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Capital Punishment: Morality, Politics, and Policy

The Death Penalty In America, 1793–1982, Current Status, Capital Crimes, Public Opinion, Administration

Throughout the world, from earliest recorded times, the death penalty has played a prominent role in social control. Abolition of the death penalty became a matter for political discussion in Europe and America beginning in 1764, when the young Italian jurist Cesare Beccaria (1738–1794) published his little book, On Crimes and Punishments. Beccaria's criticism of torture and the death penalty typified the Enlightenment zeal for rational reform of prevailing social practices. Beccaria's alternative to the death penalty was life in prison at hard labor. In short order Catherine of Russia decreed an end to the death penalty, and so did Emporer Leopold in the province of Tuscany in the Austro-Hungarian Empire. Maximilien Robespierre, a powerful leader in the French Revolution, attacked the death penalty as murder. In England, by the end of the eighteenth century, Parliament was being petitioned to reduce the number of capital felonies, which numbered in the hundreds; complete abolition was never a serious prospect.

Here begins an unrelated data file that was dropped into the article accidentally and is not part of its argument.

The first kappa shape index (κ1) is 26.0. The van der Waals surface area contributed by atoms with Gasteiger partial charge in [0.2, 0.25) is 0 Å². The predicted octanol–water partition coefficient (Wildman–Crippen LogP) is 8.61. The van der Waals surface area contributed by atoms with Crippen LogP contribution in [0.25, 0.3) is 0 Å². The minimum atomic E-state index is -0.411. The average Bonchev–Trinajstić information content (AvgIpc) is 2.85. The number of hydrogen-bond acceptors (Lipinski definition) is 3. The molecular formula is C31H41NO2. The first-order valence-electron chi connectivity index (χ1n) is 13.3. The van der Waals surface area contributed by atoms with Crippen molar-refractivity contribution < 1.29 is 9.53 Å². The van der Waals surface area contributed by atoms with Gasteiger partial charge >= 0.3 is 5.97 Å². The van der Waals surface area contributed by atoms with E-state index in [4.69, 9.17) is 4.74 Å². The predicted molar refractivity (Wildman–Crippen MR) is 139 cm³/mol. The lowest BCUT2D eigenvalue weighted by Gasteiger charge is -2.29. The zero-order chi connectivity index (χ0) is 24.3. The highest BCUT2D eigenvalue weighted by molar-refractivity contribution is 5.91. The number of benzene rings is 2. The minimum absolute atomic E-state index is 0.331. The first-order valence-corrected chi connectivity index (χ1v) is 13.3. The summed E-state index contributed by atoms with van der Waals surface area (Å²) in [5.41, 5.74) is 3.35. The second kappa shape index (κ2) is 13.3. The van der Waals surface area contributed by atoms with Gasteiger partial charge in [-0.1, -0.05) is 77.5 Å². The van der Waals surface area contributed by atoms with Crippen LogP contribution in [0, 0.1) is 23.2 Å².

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Law Library - American Law and Legal InformationCrime and Criminal Law